Why female athletes wear what they wear.

Of the thousands of images from the Rio Olympics, there are few that signal a shift quite like this one.

Egypt’s Doaa Elghobashy vs Germany’s Kira Walkenhorst at the beach volleyball net.  Both elite athletes. Both strong, fierce women at the top of their game. One of them covered, head to ankle. The other probably still red from a muff wax the night before.


Pictures are worth a thousand words, but this one just said it to me in a sentence:

Finally. You don’t have to wear half a bikini to play beach volleyball. 


This may have been one small vertical leap for beach volleyballers, but it’s a giant leap for the portrayal of women in sport.

A photo posted by Guilf (@guilf) on

  So Exhale. Unbutton your jeans. Let your beautiful muffin top hang a minute. Because this image of a hijabbed beach volleyballer is a fracture, a fissure, a tiny hole in what’s been a very long history of sexploitation in women’s sport.

Fun historical fact: from the mid-eighties until about four years ago, women’s beach volleyball was all about the T and A. Uniform regulations deemed those lithe ladies had to compete in crop tops, with bikini bottoms that should not exceed six centimetres in width at the hip.

At the time, the president of Volleyball Australia, Craig Carracher, said it wasn’t sexist at all, merely showing off the athletic bodies of women. In the most textbook mansplain, he blamed the controversy surrounding the skimpy uniforms on us.  We’re the sexist ones for even mentioning it. “When the public stops concentrating on women’s uniforms and starts to admire their athletic performance will be the real benchmark for when culturally we have advanced beyond sexism and gender inequality in sport,” he told SBS. Did I mention the men, playing the same game, presumably there for people to “admire their athletic performance” wore shorts and singlets?

On the fields of other women’s sports in the early 2000s, you just about couldn’t move without someone getting their kit off. Sponsorship was low. Interest was low.  Dollars were low. Promotion was next to none. So how do you sell women’s sport? How can you ensure as many eyeballs as possible? How can you grab headlines and column inches and the attention of corporates? Strip. 

The Matildas, some of who as we now know were scrubbing toilets just to pay the bills, did a nude calendar to raise money to keep the #oneteam #onedream alive.


  Basketball teammates of mine, (the ones with the best bodies), partook in artistic nude photo shoots (while I still showered with my undies on and wondered why my baby fat wouldn’t shift).  


A photo posted by Laura Hodges (@laura_hodges11) on


Our touch footballers and basketballers switched to play in tight Lycra bodysuits, all under the guise of “comfort” and “performance wear” and “Well, you’re all athletes so you should show off what you’ve got.”

And ever so subtly, the currency of the game shifted to be a bit more about how our bodies looked and a bit less about what they were doing.


Listen to how that went for me. And for every other player who didn’t look like Giselle Bunchen:     

  All the while, the men still played on, in shorts and singlets.

It wasn’t our fault. And at the time, of course, we were still being courageous, tough, aggressive kick-arse bitches with community-minded hearts and records cleaner than a konmari kitchen, but that didn’t speak to corporates. Between games we’d go to school visits in low socio-economic areas. We’d talk to younger players. We’d do coaching clinics. We’d travel to the country to play games, we were mentors, role models, women who gave back. We would scramble for any media attention, any fan attention at all. We were national league players who would finish our Sunday games, stretch down on the court so we could talk to kids, and then have a barbecue with any fan that was still hanging around. THAT’s how grateful we were to our sponsors, fans, families, anyone that came.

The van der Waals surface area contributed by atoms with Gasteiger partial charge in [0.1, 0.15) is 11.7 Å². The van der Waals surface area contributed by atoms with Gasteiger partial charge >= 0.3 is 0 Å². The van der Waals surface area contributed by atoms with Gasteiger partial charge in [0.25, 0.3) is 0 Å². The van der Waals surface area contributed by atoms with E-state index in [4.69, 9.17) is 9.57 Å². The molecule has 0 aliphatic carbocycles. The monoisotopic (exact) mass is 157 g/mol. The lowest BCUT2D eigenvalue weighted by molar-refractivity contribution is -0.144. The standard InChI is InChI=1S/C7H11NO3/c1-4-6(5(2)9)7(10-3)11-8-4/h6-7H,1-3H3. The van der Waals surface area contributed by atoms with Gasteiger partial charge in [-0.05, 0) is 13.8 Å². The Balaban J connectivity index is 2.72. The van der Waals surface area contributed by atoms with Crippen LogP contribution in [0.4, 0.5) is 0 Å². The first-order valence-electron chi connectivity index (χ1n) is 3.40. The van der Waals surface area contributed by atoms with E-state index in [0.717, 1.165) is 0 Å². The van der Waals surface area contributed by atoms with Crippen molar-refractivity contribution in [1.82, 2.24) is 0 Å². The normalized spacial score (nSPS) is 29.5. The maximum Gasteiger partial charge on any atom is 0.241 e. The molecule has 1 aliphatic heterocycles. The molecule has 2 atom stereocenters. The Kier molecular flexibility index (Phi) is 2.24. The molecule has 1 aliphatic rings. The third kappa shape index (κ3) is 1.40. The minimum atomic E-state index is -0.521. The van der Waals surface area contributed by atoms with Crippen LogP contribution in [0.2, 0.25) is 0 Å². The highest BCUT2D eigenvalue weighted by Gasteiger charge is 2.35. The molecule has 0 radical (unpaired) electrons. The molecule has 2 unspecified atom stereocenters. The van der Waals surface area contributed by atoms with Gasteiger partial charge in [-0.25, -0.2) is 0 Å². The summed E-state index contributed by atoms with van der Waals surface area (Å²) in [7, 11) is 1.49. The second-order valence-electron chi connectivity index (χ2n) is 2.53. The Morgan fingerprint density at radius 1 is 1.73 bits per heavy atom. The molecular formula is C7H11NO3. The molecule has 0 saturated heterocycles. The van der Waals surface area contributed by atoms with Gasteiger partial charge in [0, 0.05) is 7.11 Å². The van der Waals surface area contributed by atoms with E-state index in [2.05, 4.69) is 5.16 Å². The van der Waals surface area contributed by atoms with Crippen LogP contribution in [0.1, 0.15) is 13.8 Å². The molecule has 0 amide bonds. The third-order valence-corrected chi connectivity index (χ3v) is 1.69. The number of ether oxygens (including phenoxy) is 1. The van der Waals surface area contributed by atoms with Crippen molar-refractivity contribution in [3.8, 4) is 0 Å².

But outside of being a good player and having a good heart, it was still about how we looked.  

 Encouragingly, what we have seen at the Olympics are stories about athletes like Catherine Skinner, Australia’s gold medal trap shooter. Ellia Green, the Rugby seven’s powerhouse. Gymnast Simone Biles, a woman who can jump twice her own height, Majlinda Kelmendi, the Judo player who won Kosovo’s first-ever gold medal. High performance athletes, Gold medal winners, in many more shapes and sizes than you typically see in the media.

 Women who don’t fit the six-foot-one-lithe-perky-breasts-and-nice-hair-look of sponsorship deals.

So where is Australia at, now? Well, the bikini rules of Beach Volleyball have been relaxed, not that you would know from this promotional shot.     



And a quick glance at the TV tells me that the Hockeyroos, our women’s Hockey team, play in suits where you can almost see what they’ve had for breakfast.


And the men? As ever, they play in singlets and shorts.


Yes, women can be both athletic and feminine. Athletes have a right to present themselves in any way they choose. But for us watching along, just take note: focusing on what the body looks like, over what it can do, is a false economy. It might feel good at the time, but in a society where we want more women participating in sport, the answer is to reflect as many shapes and sizes for as long as we can.

The answer lies in seeing the achievements, the sacrifices, the pain and the glory. Seeing more than the T and A.

Do you care what athletes wear?

You can listen to the full episode of Mamamia Out Loud, here:



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